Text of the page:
I am a huge fan of loadable components both 3D and 2D. So today, I’m going to take this post and talk about detail components (the 2D ones) and why you should be using them.
First of all, I am 100% a keynote person, and not just keynotes in general, but element and material keynotes. If my object knows the keynote that is assigned to it, all the better for making my detailing task more efficient. You can assign a keynote value to an object either by specifying the note in the type properties or by tagging an “element” keynote and then assigning the value there. Element and material keynotes work like tags, where they are pulling/pushing information from the object that they are keynoting. If you are using keynotes, then you have to use components, because keynotes cannot be attached to detail lines, filled regions, or detail groups.
Making a Detail with Components
Everything in this image that’s red is a detail component, from the breaklines to the ACT ceiling section. This makes it very quick and easy to create similar details and maintain consistency across your drawing set. Those keynotes are attached to the elements they are noting and each object knows it’s keynote value!
What does this really mean? You can take this drafting view, duplicate it with detailing, and then just change the things that are different. You can draw a brand new detail, use element keynotes, and the individual detail components will tag like magic!
This also means that your office can have a robust library of detail components with pre-assigned keynote values associated with a robust master keynote list, making it easy to efficiently note across different projects.
A Few Things To Remember
- Element and material keynotes are AWESOME if you know how they work, but they can be terrible if you don’t. When using these types of keynotes you MUST check what type of keynote you have before you change the value, because if you change an element or material keynote, it will change GLOBALLY in your project. To check what type of keynote tag you have (element, material, user) select it and check the properties under “Key Source.”
- Just because the element knows its keynote doesn’t mean that it’s correct. You still need to read the text of the note to make sure that it is the correct note. Remember that Revit is a tool to help you, it can’t do your work for you.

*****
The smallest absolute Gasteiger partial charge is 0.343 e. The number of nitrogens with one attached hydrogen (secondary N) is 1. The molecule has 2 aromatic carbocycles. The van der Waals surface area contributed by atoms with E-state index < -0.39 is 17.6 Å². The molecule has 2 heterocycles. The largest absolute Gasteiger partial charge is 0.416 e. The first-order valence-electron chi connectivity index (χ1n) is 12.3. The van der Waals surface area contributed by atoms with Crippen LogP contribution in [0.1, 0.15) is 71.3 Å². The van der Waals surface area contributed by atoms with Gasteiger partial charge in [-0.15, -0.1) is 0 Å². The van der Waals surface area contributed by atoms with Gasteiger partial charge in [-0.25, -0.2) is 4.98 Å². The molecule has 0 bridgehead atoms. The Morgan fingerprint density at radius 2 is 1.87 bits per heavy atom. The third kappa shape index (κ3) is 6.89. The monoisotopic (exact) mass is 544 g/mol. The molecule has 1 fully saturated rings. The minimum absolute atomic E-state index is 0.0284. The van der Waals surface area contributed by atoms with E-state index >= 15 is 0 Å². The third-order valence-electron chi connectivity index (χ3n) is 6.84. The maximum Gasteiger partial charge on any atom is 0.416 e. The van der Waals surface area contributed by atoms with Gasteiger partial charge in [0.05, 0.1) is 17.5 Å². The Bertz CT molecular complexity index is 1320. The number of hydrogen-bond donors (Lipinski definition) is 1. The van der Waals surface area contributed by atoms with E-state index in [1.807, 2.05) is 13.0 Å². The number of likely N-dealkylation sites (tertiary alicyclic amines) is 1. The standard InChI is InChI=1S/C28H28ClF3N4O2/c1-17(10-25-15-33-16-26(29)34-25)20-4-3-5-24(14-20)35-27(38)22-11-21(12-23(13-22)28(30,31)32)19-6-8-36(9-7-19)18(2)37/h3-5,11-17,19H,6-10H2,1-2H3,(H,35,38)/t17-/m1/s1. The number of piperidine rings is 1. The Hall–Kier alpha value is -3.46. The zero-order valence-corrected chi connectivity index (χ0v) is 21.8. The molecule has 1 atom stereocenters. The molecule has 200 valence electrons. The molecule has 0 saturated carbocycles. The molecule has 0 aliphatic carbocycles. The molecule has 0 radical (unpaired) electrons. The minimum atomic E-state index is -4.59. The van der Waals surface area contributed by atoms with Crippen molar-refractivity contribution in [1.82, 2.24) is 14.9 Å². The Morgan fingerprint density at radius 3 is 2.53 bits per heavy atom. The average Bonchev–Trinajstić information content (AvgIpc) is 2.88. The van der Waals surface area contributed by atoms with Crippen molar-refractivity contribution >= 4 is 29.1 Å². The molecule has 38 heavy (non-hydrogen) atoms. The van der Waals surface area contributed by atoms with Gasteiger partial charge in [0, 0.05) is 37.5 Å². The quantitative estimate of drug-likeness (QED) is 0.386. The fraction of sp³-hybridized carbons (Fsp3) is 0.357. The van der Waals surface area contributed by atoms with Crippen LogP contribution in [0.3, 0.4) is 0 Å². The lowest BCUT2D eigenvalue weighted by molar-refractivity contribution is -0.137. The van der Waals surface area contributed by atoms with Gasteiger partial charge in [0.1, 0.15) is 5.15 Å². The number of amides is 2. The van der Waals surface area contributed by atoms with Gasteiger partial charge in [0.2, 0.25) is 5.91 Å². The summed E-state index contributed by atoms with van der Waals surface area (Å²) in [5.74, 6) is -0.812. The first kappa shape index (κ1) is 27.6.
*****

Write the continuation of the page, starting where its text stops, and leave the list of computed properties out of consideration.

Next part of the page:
- Make sure that everyone working on a project understands how the keynoting is being done on the project so that you don’t accidentally change something globally.
A Few Limitations
- You can’t attach keynotes to repeating details. This really stinks. Typically what I do is place one single detail component under the repeating one to attach my keynote to.
- You can’t attach keynotes to the built-in insulation detail component in Revit, another stinker.
- Another solution for the two above is to use a material keynote and attach it to the layer in the wall/floor/element below. This will work nicely in a wall section.
Some Tricks of the Trade
- If you need to keynote something like a whole room in a plan, don’t attach your keynote to a random object like the floor or wall. Instead, use a line-based detail component drawn on top of a wall to attach it to. This way, if the modeled geometry changes or gets deleted, your note will stay put, because it’s attached to a view-specific item.
- You can also use a detail component to attach a keynote to on a photo. This is a great way to quickly show scope without unnecessary modeling. Same with CAD underlays.
More Reasons to use Detail Components
- They keep your file size down. Revit processes components as a single element, not each individual line/region in the element. I created a blank file with a square made of detail lines, arrayed 40 x 40 and another doing the same thing, but with a square detail component instead of 4 detail lines making each square. The one made of detail components was 25% smaller. Think about this across a real project and you can see how it can really add up.
- Create a standard of graphics across the firm.
- Makes the tedious go faster!
Hopefully, now you’ll consider using detail components if you aren’t already.
Purvi supports the integration of software and technology in the building trades. Previously, she was a preservation project architect, where she specialized in using innovative technology to facilitate the documentation and rehabilitation of institutional buildings. She has 8+ years of Revit experience working with existing buildings (most of them also historic), and has used Revit from conceptual design, through construction administration and project close-out.
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